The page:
WINCHESTER — A proposed roll back of federal air quality standards would adversely impact the Shenandoah Valley compared to much of the country, according to the Environmental Protection Agency.
If approved, the Affordable Clean Energy plan (ACE) would repeal the 2014 Clean Power Plan, favoring the use of coal-fired power plants while undoing requirements that compel plant operators to invest in upgrades to limit pollution emissions.
About 1,400 people would die from respiratory illness per year nationwide by 2025 under the ACE, an EPA analysis says. That’s compared with saving between 2,700 and 6,600 lives per year by 2030 under the Clean Power Plan.
The public comment period on ACE ends Oct. 31.
In the Shenandoah Valley, there would be an increase of between .43 and .85 deaths per 100,000 residents per year under the ACE, the EPA says. The combined population of Winchester and Frederick and Clarke counties is about 130,000. This does not reflect the number of people who would suffer respiratory ailments.
Northern West Virginia, southern Pennsylvania and Ohio would have the highest respiratory-related premature deaths of any region in the country under ACE, between 1.4 and 2.4 deaths per 100,000 residents per year.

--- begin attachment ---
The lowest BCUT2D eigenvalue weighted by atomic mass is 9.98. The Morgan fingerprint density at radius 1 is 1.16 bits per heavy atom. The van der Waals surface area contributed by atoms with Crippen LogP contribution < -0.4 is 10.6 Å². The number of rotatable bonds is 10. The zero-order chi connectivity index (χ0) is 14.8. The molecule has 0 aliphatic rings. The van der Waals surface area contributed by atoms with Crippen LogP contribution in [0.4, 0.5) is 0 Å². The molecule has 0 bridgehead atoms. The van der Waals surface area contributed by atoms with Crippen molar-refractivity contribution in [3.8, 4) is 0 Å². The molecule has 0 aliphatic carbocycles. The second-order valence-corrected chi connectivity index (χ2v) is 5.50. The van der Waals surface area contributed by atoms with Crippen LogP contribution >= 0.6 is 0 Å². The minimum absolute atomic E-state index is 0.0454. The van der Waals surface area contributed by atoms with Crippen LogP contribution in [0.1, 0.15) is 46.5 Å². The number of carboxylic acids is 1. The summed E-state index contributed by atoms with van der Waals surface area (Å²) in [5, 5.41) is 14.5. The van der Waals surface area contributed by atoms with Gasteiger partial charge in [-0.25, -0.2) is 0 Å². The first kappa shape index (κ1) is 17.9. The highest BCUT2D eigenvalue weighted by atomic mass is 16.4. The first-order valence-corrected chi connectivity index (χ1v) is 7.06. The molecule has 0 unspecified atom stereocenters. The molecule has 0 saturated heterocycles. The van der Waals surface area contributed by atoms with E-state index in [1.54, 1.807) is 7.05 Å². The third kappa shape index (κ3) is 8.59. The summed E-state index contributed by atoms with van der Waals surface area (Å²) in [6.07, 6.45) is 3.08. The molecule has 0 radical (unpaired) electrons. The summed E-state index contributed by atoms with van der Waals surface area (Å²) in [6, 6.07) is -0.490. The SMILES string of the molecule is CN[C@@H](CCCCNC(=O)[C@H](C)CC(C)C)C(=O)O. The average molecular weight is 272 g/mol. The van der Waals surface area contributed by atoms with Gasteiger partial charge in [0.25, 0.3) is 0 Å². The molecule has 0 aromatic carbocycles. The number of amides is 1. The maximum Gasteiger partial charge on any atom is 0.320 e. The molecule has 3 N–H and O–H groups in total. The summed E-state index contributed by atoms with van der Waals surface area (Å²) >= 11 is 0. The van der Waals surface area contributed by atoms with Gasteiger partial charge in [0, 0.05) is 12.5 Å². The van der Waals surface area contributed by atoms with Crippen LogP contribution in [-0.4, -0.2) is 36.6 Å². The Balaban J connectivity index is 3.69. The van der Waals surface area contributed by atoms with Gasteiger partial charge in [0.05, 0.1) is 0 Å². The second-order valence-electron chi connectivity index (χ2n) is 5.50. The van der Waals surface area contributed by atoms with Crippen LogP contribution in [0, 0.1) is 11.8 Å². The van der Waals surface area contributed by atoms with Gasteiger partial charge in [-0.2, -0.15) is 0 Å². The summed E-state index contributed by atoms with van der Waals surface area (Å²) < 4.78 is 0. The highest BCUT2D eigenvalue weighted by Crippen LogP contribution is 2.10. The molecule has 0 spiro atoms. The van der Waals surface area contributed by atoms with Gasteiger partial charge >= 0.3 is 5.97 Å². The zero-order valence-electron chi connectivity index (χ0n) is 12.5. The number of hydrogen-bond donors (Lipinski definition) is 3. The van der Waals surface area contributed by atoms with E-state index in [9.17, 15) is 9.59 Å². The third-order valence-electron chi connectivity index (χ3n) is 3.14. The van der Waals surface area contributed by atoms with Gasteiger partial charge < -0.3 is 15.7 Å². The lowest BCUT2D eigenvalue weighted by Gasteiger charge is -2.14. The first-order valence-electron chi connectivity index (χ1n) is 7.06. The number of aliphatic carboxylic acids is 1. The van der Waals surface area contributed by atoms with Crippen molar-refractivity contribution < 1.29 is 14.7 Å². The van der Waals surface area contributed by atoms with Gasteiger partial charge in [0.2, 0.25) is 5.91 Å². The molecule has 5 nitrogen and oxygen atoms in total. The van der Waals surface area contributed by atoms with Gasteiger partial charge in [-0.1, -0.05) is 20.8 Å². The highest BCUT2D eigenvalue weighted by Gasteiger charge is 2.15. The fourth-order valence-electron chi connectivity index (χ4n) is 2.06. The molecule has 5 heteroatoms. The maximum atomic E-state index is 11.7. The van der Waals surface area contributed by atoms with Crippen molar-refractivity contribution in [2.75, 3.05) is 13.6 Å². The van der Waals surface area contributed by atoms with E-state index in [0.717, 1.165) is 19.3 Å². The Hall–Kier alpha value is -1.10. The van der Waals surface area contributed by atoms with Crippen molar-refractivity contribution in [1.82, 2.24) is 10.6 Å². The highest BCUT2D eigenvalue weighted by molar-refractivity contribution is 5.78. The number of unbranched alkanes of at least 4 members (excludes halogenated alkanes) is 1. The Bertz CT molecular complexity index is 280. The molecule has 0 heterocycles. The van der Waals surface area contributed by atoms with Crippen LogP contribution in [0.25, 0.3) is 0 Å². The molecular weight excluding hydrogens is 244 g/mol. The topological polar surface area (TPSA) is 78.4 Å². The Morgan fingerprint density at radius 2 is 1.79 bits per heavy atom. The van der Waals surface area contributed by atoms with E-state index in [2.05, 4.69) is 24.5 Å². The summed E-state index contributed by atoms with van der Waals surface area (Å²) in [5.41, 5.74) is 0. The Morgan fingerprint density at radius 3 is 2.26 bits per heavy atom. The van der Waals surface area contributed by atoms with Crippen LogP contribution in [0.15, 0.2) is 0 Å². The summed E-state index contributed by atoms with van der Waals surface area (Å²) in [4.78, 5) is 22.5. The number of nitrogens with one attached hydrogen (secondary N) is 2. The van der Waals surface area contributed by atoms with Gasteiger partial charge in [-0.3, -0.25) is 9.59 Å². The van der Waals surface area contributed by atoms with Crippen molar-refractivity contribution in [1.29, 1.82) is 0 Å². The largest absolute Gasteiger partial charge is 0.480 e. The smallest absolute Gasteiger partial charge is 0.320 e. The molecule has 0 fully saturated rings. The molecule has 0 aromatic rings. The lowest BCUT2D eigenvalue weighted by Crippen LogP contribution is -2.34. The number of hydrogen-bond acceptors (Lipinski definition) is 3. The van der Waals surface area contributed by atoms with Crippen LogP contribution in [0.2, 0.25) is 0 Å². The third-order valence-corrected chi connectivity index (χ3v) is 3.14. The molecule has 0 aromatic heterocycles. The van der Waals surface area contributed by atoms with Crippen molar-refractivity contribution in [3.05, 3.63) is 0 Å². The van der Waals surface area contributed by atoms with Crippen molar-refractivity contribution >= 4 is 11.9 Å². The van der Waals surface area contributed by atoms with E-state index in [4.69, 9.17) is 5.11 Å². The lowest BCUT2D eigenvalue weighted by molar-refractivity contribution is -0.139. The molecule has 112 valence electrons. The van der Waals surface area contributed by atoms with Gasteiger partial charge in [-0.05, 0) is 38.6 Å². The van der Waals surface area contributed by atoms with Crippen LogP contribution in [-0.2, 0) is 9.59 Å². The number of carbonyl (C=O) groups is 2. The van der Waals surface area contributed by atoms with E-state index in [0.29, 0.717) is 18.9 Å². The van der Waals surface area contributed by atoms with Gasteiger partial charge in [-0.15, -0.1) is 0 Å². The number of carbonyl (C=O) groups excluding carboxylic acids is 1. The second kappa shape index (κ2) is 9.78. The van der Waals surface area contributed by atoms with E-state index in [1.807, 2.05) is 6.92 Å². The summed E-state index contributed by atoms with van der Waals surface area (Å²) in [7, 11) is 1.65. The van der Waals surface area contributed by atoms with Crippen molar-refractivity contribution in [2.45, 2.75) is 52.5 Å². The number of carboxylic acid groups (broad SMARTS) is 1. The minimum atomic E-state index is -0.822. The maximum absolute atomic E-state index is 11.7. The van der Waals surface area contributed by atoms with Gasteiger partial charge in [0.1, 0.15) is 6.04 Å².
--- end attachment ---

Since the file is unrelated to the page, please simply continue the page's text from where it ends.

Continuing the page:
“[The] EPA did not analyze how much of the impacts in a particular state are from local emissions changes versus regional emissions changes,” Tricia Lynn, an EPA spokeswoman, said in a statement.
Representatives from the Virginia chapter of the Sierra Club, which opposes the rollback, say regional emissions can be expected to increase pollution and related illnesses across state lines.
“They obviously don’t see borders,” Ben Weiner, the chapter’s communications director, said about particulate matter and gasses regulated by the Clean Power Plan.
The Clean Power Plan aims to reduce U.S. carbon pollution by about one-third by 2030. It’s never been fully implemented and is now targeted for repeal by the current White House administration.
An initial analysis of the Clean Power Plan showed an annual health savings of $55 billion to $93 billion per year by avoiding things like premature death and asthma attacks in children.
“Were actually moving our economy in the wrong direction and risking public health,” Kelsey Crane, conservation program coordinator for the Sierra Club in Northern Virginia, said on Friday.
President Donald Trump has touted repeal of environmental regulations as a way to create and protect jobs.
No one from the Virginia Department of Environmental Quality responded to requests for comment.